IRVINE, CALIF. – Before the sun rose, the informant donned a white Islamic robe. A tiny camera was sewn into a button, and a microphone was buried in a device attached to his keys.
“This is Farouk al-Aziz, code name Oracle,” he said into the keys as he sat in his parked car in this quiet community south of Los Angeles. “It’s November 13th, 4:30 a.m. And we’re hot.”
The undercover FBI informant – a convicted forger named Craig Monteilh – then drove off for 5 a.m. prayers at the Islamic Center of Irvine, where he says he spied on dozens of worshipers in a quest for potential terrorists.
Spain, the world capital of prostitution?
Europe’s largest brothel has just opened in a land where no fewer than 39 per cent of men admit to visiting sex workers
By Alasdair Fotheringham Sunday, 5 December 2010
The Spanish economy may be dangerously close to meltdown this week but one area at least – prostitution – appears to be doing very nicely, thank you.
“Don Jose – cleanliness; Don Jose – discretion; Don Jose – security, and a patrolled car park,” half-whispers the calm female voice on a Granada radio station throughout the day. It is an advertisement for the city’s biggest and best-known brothel.
Cut to a Saturday night inside the said Don Jose “club” – three storeys high, flashing neon lights, two bars, a VIP zone and some 70 sex workers, clad in everything from nightgowns to G-strings to the very briefest of shorts – and, according to local regulars, business is booming.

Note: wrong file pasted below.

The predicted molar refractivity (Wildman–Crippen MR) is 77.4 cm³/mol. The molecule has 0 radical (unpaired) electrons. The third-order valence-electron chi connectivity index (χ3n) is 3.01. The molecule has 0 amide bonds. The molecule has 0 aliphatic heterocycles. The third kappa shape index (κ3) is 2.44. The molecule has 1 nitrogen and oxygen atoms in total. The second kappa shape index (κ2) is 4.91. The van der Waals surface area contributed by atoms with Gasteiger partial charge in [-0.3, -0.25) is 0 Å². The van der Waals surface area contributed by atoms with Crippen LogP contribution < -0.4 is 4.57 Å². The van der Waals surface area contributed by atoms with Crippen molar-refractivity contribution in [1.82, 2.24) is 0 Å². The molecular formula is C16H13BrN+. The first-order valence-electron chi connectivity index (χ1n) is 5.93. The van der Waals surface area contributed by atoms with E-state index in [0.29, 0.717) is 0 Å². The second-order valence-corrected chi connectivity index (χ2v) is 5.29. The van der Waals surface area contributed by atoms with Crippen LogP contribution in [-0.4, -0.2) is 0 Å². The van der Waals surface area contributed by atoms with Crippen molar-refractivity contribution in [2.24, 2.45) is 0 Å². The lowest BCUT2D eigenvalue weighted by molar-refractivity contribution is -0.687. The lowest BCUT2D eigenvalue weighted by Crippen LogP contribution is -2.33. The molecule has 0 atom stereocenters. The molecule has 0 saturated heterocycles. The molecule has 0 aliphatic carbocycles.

Grandson of Chancellor Konrad Adenauer wants Germany to end eurozone bailouts
The eurozone is depending on Germany to pay for the bailouts of Greece and Ireland. But German taxpayers and businessmen are starting to wonder where it will end – and whether they can afford it.
By Nick Meo in Cologne 8:00AM GMT 05 Dec 1010
His grandfather was Konrad Adenauer, Germany’s first post-war chancellor and one of the original signatories of the Treaty of Rome – the first big step towards what is now the European Union.
With his family’s name so firmly linked to the dream of European integration, when business leader Patrick Adenauer backed a court action to try to stop German taxpayers’ billions being poured into EU bailouts, Germany took notice.
“We don’t want to pay the debts of Greece, Portugal, Ireland and then Spain, and then others,” Mr Adenauer told The Sunday Telegraph at his office in Cologne.
Covert war against Iran’s nuclear aims takes chilling turn
Sophisticated cyber-worms, motorcycling assassins: but who is behind the increasingly sinister campaign against the Iranian energy programme?
Julian Borger and Saeed Kamali Dehghan
The Observer, Sunday 5 December 2010